Academic journal article Library Technology Reports

The Procurement of Copying Equipment for a Library with an RFP for a Library Copier Vending Service

Academic journal article Library Technology Reports

The Procurement of Copying Equipment for a Library with an RFP for a Library Copier Vending Service

Article excerpt


Photocopiers, like television sets, personal computers, and automobiles, have evolved from unique products into products that have been standardized to a great extent and have become, to a greater or lesser extent, commodities. By this we mean the way that the machines work, the basic technologies employed, and the products generated by them, if not identical are certainly very similar. However, to carry the simile a little further, like these other products, copiers come in different sizes and configurations with various accessories and with differences in their ruggedness. And, just as one would not buy a one-passenger sports car as the only automobile for a large family or one large luxury sedan for a house full of teenagers and other drivers when two or three smaller, less expensive and more economical cars might be a more suitable choice, it is important to determine needs before making a choice. Like acquiring an automobile, there is even a choice of how to pay for it-outright purchase, lease with an option to buy at the end of the lease term, renting, or even, like hiring a taxi, just paying for the copies that are made on a machine that is owned and serviced by someone else.

In the 90's, there are literally hundreds of photocopiers from which to choose. Buyers Laboratory, Inc., a company that has been testing photocopiers for more than a quarter-century, currently tests more than fifty machines annually. In addition, the company issues the Copier Specification Guide, a quarterly publication which carries manufacturer specifications on over 500 machines currently being marketed in the U.S. Each year, the Guides typically add about 100 new models and drop a similar number of models which have been discontinued.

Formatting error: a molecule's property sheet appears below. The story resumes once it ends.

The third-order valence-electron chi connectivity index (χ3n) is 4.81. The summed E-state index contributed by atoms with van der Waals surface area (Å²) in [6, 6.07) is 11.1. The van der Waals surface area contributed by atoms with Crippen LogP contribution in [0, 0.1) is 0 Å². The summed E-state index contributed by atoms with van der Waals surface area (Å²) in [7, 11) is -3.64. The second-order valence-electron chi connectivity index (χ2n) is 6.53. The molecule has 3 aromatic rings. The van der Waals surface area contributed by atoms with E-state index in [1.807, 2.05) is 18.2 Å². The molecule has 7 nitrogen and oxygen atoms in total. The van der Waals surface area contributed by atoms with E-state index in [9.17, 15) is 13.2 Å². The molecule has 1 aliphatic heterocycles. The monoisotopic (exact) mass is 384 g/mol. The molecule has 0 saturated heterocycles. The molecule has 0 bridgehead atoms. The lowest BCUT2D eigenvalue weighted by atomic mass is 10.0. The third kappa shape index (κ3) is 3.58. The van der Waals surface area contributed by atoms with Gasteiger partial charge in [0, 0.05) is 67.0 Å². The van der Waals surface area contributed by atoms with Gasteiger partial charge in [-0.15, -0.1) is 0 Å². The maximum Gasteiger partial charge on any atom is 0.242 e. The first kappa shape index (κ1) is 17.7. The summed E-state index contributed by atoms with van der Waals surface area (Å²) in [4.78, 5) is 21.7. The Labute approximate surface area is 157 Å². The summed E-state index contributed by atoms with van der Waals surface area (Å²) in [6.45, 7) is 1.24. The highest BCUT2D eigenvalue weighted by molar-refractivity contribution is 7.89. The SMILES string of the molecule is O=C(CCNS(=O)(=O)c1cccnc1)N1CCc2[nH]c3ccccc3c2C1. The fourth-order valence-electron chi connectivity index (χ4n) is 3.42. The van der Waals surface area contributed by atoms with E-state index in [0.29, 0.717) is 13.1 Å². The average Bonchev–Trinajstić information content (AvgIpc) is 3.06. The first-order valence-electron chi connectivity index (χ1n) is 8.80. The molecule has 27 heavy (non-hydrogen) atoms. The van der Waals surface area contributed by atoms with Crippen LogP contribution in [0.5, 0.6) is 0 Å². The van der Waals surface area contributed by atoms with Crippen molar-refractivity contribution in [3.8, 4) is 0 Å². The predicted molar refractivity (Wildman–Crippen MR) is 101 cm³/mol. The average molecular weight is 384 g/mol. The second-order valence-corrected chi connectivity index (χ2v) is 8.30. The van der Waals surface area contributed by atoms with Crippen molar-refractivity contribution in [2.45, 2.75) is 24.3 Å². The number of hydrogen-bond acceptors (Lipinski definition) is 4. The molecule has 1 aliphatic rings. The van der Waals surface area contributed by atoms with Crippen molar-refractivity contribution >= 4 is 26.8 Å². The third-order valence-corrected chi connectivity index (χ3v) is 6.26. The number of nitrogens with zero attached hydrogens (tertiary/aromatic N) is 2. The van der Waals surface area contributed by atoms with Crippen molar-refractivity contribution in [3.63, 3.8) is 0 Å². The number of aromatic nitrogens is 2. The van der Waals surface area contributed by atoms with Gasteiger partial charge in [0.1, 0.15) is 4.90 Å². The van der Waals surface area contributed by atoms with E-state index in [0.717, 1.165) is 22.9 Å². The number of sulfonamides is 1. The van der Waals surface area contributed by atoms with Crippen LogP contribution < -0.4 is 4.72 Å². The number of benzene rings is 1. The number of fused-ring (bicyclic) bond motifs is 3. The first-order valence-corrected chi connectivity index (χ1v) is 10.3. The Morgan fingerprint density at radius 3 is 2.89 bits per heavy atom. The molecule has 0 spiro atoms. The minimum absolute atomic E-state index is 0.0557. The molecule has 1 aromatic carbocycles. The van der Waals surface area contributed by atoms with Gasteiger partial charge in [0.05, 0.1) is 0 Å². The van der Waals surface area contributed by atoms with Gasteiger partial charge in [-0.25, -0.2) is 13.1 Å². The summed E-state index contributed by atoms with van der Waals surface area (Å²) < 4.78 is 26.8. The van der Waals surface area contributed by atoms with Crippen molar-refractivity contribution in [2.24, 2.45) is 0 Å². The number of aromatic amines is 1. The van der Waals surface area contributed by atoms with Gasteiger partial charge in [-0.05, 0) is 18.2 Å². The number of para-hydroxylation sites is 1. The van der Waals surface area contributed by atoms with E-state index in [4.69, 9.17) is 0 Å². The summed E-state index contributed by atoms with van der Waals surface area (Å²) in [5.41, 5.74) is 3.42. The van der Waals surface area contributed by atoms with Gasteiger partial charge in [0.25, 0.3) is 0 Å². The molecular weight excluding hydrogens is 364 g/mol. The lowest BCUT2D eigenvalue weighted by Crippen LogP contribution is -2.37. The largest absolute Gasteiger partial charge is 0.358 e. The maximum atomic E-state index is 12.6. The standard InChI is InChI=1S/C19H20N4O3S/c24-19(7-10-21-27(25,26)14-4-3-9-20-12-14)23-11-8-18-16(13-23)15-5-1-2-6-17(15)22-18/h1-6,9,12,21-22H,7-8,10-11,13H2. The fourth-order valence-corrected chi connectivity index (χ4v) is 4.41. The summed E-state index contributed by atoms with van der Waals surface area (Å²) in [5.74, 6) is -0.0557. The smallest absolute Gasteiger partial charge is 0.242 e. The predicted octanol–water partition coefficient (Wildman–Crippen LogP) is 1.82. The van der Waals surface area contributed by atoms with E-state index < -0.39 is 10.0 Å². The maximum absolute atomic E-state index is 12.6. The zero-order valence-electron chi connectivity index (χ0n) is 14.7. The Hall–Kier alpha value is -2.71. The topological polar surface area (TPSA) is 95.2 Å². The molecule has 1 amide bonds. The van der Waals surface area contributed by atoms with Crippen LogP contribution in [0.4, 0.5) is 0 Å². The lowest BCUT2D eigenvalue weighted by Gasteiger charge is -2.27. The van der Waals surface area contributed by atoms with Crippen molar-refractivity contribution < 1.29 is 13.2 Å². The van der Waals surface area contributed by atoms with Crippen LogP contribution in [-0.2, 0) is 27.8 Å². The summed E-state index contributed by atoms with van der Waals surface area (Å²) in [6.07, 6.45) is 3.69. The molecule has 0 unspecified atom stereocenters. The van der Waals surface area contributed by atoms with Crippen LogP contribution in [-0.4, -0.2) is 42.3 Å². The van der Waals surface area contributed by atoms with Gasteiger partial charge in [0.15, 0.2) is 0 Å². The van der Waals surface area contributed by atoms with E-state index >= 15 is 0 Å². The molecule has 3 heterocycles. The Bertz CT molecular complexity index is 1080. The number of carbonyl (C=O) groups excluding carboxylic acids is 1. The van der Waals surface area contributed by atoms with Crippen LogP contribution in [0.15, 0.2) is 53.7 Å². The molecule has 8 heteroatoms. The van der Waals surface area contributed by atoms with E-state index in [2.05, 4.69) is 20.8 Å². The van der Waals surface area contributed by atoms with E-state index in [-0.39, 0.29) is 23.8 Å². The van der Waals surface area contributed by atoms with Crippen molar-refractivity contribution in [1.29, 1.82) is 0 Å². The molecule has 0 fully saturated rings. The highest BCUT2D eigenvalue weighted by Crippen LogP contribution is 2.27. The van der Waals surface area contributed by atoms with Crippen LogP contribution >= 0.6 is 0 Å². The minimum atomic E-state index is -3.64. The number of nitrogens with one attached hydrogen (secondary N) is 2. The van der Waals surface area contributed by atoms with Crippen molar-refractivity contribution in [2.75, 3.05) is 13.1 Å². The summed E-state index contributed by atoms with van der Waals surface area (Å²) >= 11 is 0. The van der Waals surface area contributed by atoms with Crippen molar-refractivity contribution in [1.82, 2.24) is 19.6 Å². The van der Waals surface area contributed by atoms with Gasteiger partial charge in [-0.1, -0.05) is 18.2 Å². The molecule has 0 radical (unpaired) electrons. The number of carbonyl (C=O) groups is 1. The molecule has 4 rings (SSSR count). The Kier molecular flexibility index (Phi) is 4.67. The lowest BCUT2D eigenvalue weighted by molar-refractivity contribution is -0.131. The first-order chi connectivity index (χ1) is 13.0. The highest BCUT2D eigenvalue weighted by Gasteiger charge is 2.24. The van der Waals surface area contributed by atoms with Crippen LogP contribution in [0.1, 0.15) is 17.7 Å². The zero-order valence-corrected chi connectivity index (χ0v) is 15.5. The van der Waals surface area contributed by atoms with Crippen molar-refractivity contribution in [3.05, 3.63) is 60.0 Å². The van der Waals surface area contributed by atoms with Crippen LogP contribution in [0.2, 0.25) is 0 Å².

There are some true commodities, such as sugar, salt, butter, milk, etc., that are so standardized that, except for things like packaging, freshness, or physical condition, can be purchased on the basis of cost or convenience alone. It is not that easy when buying an expensive and complicated piece of equipment that needs periodic service and is subject to breakdowns in service. This is when it becomes important to choose the most appropriate machine from the right company and use the most appropriate form of payment.

Libraries are like many other users of photocopy equipment from headquarters of large corporations to sole proprietors of small businesses. The one thing that all have in common is the need for some sort of copying machine. But how does one know which machine, and from whom and how to acquire it?

In some ways, the largest libraries may have the easiest job because they are large enough to have many machines and their account will be important enough to the vendor to receive special attention. Also, because the amount of money involved is so large, staff time will be assigned to the job of evaluating competing services. Saying this, however, the larger the number of machines an organization must acquire, the larger the consequences of a poor choice. Nevertheless, a bad choice for a small library, one with only a single copy machine and very limited resources, can be a very vexing problem, indeed.

At this point, there are few libraries starting up from scratch and there are very few libraries of any size that do not already have at least one copier on the premises. So at least there is some history of use. Obviously, conditions can change, but at least knowing what has been the library's experience is a good starting point. A systematic evaluation of copying needs, both by function and location, is required.

The following list contains some of the specific factors that may affect the choice of copier equipment in a library (the list is not comprehensive, but suggestive):

* Formats of the material to be copied, e.g., newspapers, journals and magazines, bound periodicals and rebound books, trade books, individual or multipage documents, one-sided or two-sided. …

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